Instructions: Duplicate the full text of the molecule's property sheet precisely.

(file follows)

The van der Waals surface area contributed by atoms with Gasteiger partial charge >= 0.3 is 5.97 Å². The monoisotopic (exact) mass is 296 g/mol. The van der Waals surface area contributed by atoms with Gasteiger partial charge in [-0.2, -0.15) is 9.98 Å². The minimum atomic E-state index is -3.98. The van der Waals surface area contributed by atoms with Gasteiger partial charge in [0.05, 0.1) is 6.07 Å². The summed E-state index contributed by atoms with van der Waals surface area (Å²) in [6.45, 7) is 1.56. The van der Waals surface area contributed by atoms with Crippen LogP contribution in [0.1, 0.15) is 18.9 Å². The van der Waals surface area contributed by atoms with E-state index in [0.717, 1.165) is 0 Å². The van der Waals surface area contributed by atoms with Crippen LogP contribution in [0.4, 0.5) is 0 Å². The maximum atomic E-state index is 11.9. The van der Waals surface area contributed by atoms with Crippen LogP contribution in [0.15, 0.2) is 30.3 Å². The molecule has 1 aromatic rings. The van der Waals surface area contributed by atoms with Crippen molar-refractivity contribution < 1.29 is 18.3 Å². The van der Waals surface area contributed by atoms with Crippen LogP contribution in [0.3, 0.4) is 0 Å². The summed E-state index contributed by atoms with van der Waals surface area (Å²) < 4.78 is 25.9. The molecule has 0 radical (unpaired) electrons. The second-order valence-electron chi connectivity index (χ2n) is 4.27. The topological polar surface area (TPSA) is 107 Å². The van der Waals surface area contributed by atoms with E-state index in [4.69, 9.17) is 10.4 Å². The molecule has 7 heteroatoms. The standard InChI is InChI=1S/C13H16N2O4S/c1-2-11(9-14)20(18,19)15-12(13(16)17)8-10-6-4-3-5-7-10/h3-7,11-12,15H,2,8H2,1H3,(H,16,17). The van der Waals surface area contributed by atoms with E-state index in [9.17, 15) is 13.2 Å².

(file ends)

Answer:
The van der Waals surface area contributed by atoms with Gasteiger partial charge >= 0.3 is 5.97 Å². The monoisotopic (exact) mass is 296 g/mol. The van der Waals surface area contributed by atoms with Gasteiger partial charge in [-0.2, -0.15) is 9.98 Å². The minimum atomic E-state index is -3.98. The van der Waals surface area contributed by atoms with Gasteiger partial charge in [0.05, 0.1) is 6.07 Å². The summed E-state index contributed by atoms with van der Waals surface area (Å²) in [6.45, 7) is 1.56. The van der Waals surface area contributed by atoms with Crippen LogP contribution in [0.1, 0.15) is 18.9 Å². The van der Waals surface area contributed by atoms with E-state index in [0.717, 1.165) is 0 Å². The van der Waals surface area contributed by atoms with Crippen LogP contribution in [0.4, 0.5) is 0 Å². The maximum atomic E-state index is 11.9. The van der Waals surface area contributed by atoms with Crippen LogP contribution in [0.15, 0.2) is 30.3 Å². The molecule has 1 aromatic rings. The van der Waals surface area contributed by atoms with Crippen molar-refractivity contribution < 1.29 is 18.3 Å². The van der Waals surface area contributed by atoms with Crippen LogP contribution in [0.3, 0.4) is 0 Å². The summed E-state index contributed by atoms with van der Waals surface area (Å²) < 4.78 is 25.9. The molecule has 0 radical (unpaired) electrons. The second-order valence-electron chi connectivity index (χ2n) is 4.27. The topological polar surface area (TPSA) is 107 Å². The van der Waals surface area contributed by atoms with E-state index in [4.69, 9.17) is 10.4 Å². The molecule has 7 heteroatoms. The standard InChI is InChI=1S/C13H16N2O4S/c1-2-11(9-14)20(18,19)15-12(13(16)17)8-10-6-4-3-5-7-10/h3-7,11-12,15H,2,8H2,1H3,(H,16,17). The van der Waals surface area contributed by atoms with E-state index in [9.17, 15) is 13.2 Å².